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Royal Hospital Kilmainham
Dublin 8, D08 FW31, Ireland
Phone +353 1 6129900

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HERITAGE TRAILDeputy Master’s House

Discover the captivating history of the Royal Hospital Kilmainham/IMMA through the immersive IMMA Heritage Trail. The IMMA Heritage Trail has grown out of the success of our recent podcast series of the PAST FUTURES, co-hosted by IMMA's esteemed Heritage Researcher, Barry Kehoe, and heritage enthusiast Stephen Taylor. The trail takes you on a journey through 16 unique stops dotted around the IMMA grounds.  

Deputy Master’s House

In the 1750’s the role of Deputy Master was created to assist the Master with managing the Royal Hospital. An earlier North-East Flanker building that had been a gunpowder store was demolished and the Deputy Master’s house was built in its place. When the Masters role was amalgamated with the commander of the British Forces in Ireland the role of Deputy Master was amalgamated with that of the Adjutant General and the house became the Adjutant General’s residence. It was later extended in 1795 by Sir John Trail, the same surveyor General that built Kilmainham Gaol.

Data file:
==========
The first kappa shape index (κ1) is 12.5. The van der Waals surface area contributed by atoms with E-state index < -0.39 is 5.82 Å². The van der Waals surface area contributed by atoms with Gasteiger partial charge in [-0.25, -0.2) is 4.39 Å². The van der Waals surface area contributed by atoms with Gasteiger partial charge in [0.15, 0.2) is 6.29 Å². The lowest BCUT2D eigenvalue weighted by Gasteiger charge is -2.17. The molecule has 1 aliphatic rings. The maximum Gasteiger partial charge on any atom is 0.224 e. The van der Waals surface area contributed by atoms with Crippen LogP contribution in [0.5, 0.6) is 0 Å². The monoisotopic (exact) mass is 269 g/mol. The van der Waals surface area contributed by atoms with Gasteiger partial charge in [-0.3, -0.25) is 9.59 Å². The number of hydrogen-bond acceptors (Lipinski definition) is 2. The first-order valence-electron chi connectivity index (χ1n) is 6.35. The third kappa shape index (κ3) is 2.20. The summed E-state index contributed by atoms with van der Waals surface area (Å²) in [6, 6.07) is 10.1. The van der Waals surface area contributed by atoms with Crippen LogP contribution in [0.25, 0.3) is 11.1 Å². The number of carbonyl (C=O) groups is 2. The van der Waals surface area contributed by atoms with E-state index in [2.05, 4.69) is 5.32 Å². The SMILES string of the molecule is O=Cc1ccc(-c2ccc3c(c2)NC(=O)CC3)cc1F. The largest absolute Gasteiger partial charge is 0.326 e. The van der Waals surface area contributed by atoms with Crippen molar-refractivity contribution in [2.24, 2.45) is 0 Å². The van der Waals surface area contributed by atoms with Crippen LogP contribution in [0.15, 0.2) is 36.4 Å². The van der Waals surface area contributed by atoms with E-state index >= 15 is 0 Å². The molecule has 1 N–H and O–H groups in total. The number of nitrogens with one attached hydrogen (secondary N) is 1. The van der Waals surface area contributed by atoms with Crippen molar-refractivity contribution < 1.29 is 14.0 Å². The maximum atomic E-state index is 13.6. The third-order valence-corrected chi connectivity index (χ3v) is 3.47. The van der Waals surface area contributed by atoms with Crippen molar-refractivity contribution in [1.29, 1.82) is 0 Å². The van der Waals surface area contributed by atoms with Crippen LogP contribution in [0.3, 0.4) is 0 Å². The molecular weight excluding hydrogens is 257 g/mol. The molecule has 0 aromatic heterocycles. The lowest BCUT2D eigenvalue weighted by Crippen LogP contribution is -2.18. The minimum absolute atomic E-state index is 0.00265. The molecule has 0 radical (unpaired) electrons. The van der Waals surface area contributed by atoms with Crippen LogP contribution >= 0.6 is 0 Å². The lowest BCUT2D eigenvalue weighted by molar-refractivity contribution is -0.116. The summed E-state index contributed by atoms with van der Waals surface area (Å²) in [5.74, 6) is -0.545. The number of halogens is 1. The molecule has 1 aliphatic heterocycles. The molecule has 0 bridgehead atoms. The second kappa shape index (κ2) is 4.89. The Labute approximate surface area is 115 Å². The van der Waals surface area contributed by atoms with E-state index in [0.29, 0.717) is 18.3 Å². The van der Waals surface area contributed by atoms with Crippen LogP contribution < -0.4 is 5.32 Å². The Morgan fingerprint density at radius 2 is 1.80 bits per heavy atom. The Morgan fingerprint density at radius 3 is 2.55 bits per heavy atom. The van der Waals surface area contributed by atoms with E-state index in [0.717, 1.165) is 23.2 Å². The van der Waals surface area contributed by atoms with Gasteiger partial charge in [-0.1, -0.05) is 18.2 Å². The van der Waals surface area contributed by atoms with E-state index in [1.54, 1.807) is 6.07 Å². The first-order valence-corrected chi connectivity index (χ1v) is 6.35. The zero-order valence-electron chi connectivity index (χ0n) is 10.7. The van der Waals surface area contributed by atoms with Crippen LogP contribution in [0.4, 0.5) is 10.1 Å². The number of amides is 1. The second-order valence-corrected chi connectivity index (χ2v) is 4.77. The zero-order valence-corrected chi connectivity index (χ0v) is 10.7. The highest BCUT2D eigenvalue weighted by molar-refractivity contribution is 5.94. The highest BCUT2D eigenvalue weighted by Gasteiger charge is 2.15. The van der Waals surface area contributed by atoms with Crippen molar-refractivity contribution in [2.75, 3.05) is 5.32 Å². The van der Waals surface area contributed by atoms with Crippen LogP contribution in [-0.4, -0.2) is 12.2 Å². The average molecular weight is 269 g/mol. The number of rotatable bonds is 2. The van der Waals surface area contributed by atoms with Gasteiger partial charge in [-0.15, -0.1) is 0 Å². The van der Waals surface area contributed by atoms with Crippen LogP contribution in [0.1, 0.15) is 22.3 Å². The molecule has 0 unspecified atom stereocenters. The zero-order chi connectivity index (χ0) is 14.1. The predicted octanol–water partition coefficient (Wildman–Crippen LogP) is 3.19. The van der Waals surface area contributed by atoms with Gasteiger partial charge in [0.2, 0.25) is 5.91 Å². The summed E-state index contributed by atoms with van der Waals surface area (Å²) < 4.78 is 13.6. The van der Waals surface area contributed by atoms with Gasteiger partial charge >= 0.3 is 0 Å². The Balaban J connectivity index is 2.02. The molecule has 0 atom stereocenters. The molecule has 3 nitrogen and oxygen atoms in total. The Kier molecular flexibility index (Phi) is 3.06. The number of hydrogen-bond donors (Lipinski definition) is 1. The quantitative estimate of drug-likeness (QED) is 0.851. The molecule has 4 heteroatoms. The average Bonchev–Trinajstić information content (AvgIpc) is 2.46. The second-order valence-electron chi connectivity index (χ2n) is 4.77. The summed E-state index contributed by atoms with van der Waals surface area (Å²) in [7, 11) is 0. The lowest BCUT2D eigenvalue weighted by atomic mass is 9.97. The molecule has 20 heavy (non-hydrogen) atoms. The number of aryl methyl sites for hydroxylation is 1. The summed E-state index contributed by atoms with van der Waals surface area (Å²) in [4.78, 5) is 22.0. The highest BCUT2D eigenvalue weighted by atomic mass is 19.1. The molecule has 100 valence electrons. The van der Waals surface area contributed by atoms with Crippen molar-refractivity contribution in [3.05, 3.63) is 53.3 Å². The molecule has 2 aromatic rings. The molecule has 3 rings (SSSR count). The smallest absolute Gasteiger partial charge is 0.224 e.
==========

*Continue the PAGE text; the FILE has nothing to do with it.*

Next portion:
Deputy Master’s House, Mona Fitz Brase

When Queen Victoria’s son, the Duke of Connaught, became Master in 1901 he took up residence in the Deputy Masters House rather than the Official Masters quarters in the main Royal Hospital building. In an interesting connection to the Knights hospitaller’s the Duke was the head of the Venerable Order of St. John that had been revived as an Anglican order under the reign of Queen Victoria. His portrait in the robes of the order was commissioned in 1926. Plans were later proposed to convert the Adjutant Generals Offices into a residence for the Adjutant, but due to the British Army’s withdrawal from the Irish Free State in 1922, this never came to pass.

Duke of Connaught, Museum of the Order of St John, London

The Deputy Masters house in the 1930’s was occupied by Colonel Fitz Brase and his family. Fitz Brase was the leader of the Irish Army band from 1923-1940 and lived in the house for a time with his family. His Daughter Mona Fitz Brase, a keen photographer, took several photographs of the house and its now lost garden.


The IMMA Heritage Trail is kindly supported by An Chomhairle Oidhreachta / The Heritage Council and the Office of Public Works. OSI Historic map details are provided courtesy of Tailte Éireann.

Important Notice


We would like to advise our visitors that our Main Reception area is closed for renovation from 22 April until mid-June.  A temporary reception is open on the ground floor next to the original main entrance. While we prepare to open our next exhibition Hilary Heron: A Retrospective on 24 May, there are two exhibitions to see Derry Film & Video Workshop and Self: Determination: Artists Commissions. IMMA’s gardens and café are open to the public.